When it comes to alterations involving employee benefits tax breaks, the Tax Cuts and Jobs Act (TCJA) has left people with some negative and positive feelings. Both the benefit-providing businesses and the benefit-enjoying employees are affected by this act. This could prove to be a headache for employees and payroll departments alike. Let’s take a closer look.
We’ll start with some tax breaks that have now been curtailed. In the following areas, tax breaks have been eliminated or reduced by the TCJA beginning with the 2018 tax year.
Awards for Achievements
The employee tax exclusion and the corresponding business tax deduction are now both eliminated as far as achievements awards are concerned. These awards would be provided in the form of securities, tickets to theater events and sporting events, lodging, meals, vacations, certificates or gift coupons, and cash (and other items that are similar). However, if a gift certificate lets the recipient pick actual property from a select choice of employer-preselected items, tax breaks are still available. The exclusion/deduction limit goes up to $400 of the value of awards for achievement (for safety or service length); or $1600 for achievement awards defined in a written achievement plan that is nondiscriminatory.
Reimbursement For Moving Expenses
The good news for businesses is that they will most often still be allowed to deduct moving expense reimbursements. The bad news for the employees is that, through the year 2025, this act takes an employee’s qualified moving expenses and makes them no longer excluded as taxable income. The reimbursement to the employee for moving expenses will now be taxable for the employee.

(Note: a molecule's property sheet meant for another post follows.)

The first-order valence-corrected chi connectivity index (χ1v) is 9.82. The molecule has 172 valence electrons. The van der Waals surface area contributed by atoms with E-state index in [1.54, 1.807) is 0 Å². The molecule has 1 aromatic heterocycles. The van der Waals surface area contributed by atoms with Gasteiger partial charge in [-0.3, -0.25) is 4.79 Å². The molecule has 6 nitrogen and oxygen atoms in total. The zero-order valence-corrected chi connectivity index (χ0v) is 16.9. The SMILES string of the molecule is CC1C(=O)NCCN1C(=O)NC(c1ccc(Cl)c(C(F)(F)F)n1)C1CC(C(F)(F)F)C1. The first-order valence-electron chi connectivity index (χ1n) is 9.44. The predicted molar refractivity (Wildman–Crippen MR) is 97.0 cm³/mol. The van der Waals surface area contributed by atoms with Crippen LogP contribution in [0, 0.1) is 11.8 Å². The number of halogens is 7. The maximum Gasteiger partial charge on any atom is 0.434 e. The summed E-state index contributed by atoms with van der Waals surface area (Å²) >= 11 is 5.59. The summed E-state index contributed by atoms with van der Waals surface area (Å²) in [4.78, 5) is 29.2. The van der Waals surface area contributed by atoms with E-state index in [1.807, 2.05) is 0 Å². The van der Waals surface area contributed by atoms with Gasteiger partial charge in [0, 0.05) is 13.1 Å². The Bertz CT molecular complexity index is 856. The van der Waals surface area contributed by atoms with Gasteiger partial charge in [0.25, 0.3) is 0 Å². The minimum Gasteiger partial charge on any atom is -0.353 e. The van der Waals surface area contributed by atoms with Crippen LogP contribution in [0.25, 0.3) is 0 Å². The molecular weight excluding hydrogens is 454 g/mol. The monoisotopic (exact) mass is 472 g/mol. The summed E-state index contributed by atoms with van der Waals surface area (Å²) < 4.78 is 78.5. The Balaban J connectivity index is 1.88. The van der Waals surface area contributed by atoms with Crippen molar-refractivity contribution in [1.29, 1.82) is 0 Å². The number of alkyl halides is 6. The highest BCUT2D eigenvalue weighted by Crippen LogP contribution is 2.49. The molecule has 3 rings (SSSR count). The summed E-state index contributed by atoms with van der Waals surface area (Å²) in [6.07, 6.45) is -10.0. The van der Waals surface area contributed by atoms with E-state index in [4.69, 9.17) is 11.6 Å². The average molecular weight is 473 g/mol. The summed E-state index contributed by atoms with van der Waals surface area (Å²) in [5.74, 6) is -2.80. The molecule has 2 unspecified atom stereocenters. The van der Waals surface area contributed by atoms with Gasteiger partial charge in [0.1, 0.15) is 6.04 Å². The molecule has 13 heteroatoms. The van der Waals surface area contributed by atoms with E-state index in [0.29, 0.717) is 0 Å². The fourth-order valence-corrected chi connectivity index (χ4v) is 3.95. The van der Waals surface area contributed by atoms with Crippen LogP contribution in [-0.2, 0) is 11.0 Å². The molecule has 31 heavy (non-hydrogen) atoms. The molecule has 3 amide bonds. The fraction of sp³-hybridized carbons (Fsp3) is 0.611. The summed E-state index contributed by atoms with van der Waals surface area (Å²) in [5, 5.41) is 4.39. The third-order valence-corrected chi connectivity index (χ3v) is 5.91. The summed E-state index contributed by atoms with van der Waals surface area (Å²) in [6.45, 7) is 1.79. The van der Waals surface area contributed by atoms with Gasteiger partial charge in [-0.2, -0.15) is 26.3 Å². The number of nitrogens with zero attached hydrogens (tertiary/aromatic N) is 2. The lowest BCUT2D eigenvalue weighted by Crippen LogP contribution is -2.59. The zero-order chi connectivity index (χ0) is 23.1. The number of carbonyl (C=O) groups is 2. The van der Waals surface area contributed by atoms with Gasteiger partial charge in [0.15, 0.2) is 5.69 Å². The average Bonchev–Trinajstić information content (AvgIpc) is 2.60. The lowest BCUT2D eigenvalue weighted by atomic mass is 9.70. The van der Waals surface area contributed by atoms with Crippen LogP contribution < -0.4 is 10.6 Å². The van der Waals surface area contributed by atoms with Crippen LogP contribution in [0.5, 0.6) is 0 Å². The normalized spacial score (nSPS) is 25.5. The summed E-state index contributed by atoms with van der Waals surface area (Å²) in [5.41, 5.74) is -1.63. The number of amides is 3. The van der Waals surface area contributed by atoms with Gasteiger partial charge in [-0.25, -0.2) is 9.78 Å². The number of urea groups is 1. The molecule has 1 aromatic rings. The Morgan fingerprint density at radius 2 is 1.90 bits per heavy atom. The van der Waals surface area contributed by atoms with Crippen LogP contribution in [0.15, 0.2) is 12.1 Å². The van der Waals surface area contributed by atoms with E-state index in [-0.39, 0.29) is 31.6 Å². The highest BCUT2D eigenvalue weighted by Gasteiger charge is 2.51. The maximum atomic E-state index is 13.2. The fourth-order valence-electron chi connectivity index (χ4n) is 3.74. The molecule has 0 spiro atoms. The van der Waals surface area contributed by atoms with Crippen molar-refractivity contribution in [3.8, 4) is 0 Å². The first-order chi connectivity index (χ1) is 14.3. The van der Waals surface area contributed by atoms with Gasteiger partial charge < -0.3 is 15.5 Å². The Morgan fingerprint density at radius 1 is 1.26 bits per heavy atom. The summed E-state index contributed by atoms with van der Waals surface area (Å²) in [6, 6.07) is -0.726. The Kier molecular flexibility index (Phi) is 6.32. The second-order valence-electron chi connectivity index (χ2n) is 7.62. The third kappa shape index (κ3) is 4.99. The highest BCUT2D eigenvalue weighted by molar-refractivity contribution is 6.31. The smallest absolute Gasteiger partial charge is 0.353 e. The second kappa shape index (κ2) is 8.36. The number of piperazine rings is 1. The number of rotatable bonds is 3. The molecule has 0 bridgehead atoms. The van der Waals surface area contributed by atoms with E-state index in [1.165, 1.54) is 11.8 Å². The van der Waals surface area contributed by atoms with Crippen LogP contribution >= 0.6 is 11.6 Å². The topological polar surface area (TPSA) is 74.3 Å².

Meals Taken On-Premise
If an employee is served in a company cafeteria or has to work late and thereby has meals provided on-premise, businesses can only deduct 50% of their costs (to provide these meals) with this new act. In 2025, any deduction at all is scheduled to be eliminated. Good news for the employees however – this benefit’s value will still be tax-free.
Benefits Involving Transportation
If a business provides fringe benefits involving transportation for their employees (van pooling, mass transit passes, parking allowances), that is no longer a deduction for the business. Also included in this is an employee having to hire a car service – that is not a deduction anymore either (unless an employee’s safety depends on it). A bicycle commuting $20 a month benefit is also no longer tax-free.
But Wait, There Is Actually One New Tax Break!
For the next two years (through 2019) a tax credit was actually created by this act. The wages paid to employees on medical and family leave are now a tax credit for the business. There are numerous qualifications that apply, of course.
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